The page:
Adventures in Ethics and Science

Tradition takes its toll

The tradition in the Free-Ride family (passed down from my family) is that, on Christmas morning, no one gets to start opening presents until everyone is awake and ready to start opening presents. It doesn’t matter how early the kids are awake. Until the last sleepy parent is ready, you just have to wait.

Santa does leave filled stockings on the foot of each bed, so there’s something to keep you occupied, but that only keeps you satisfied for so long.

The fact that we are visiting the grandparents-who-lurk-but-seldom-comment introduces an interesting complication to the power struggle between sleepy parents and impatient children.

The Free-Ride offspring are staying with the grandparents-who-lurk-but-seldom-comment and their cat in their house. The sleepy parents (I and my better half) are staying in the cabana in the back yard, since I have a cat allergy. This arrangement affords protection not only from allergens but also from noisy-children sounds.

My better half and I awoke at about 8 AM and decided that the offspring were probably jumping out of their skin with impatience. We trundled across the yard to the “big house”, let ourselves in, and were stunned by the utter silence.

Where was everyone?

We looked for signs of life in the kids’ room. On the floor, we found this:


One wonders whether the hyperbole would be as effective in scientific notation.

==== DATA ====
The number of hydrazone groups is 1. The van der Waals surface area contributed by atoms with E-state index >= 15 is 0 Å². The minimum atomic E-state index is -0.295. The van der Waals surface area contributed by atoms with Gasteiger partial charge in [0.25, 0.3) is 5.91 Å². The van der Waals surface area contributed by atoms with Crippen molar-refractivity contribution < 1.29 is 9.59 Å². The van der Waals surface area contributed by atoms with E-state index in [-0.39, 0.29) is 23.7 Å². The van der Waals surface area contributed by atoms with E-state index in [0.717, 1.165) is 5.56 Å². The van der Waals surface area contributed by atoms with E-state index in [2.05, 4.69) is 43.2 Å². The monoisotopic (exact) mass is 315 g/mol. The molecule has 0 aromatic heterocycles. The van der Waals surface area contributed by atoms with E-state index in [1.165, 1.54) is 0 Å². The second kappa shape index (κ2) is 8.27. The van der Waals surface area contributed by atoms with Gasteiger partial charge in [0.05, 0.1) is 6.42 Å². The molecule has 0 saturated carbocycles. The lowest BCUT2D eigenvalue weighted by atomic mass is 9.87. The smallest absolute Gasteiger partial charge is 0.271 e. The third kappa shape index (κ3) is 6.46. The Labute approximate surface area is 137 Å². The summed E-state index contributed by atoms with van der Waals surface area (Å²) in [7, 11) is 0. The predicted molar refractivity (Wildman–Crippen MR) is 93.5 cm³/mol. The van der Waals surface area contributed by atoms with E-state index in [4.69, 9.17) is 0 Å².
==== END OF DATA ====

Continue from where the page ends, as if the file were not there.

1. #1 Michele
    December 25, 2007

    Ha ha!! I remember waiting VERY impatiently for my parents to wake up so we could open presents. Our family had the same rule but I never thought to question it!

  2. #2 yami
    December 25, 2007

    They have to wait 100,000,000 years because that’s the age of the coal and oil that went into making plastic for their presents and providing electricity to light the tree? It seems only fair, really.

  3. #3 Kevin
    December 25, 2007

    we have a similar tradition in our family. The 8 year old grandsons solution (after he went downstairs an hour before sunup and found out Santa had visited): Wake up all the other grandkids and let them know, in a wild and excited voice, that Santa had been there and all the presents were under the tree–making sleep impossible for anyone but the deaf and dying.

  4. #4 Dave Briggs
    December 28, 2007

    Well, 100,000,000 years is a long time, but you could try the old thing about saying, be thankful you didn’t have to wait 1 billion years? Or, be thankful you didn’t have to wait by a black hole where time slows down! LOL!
    Dave Briggs :~)

  5. #5 chezjake
    December 28, 2007

    Thinking of sprogs’ sense of time versus that of adults, you might find use for a line that was my grandmother’s universal answer to all those “How soon?” “Are we there yet?” and similar questions. Her answer was always, “It won’t be as long as it has been.”

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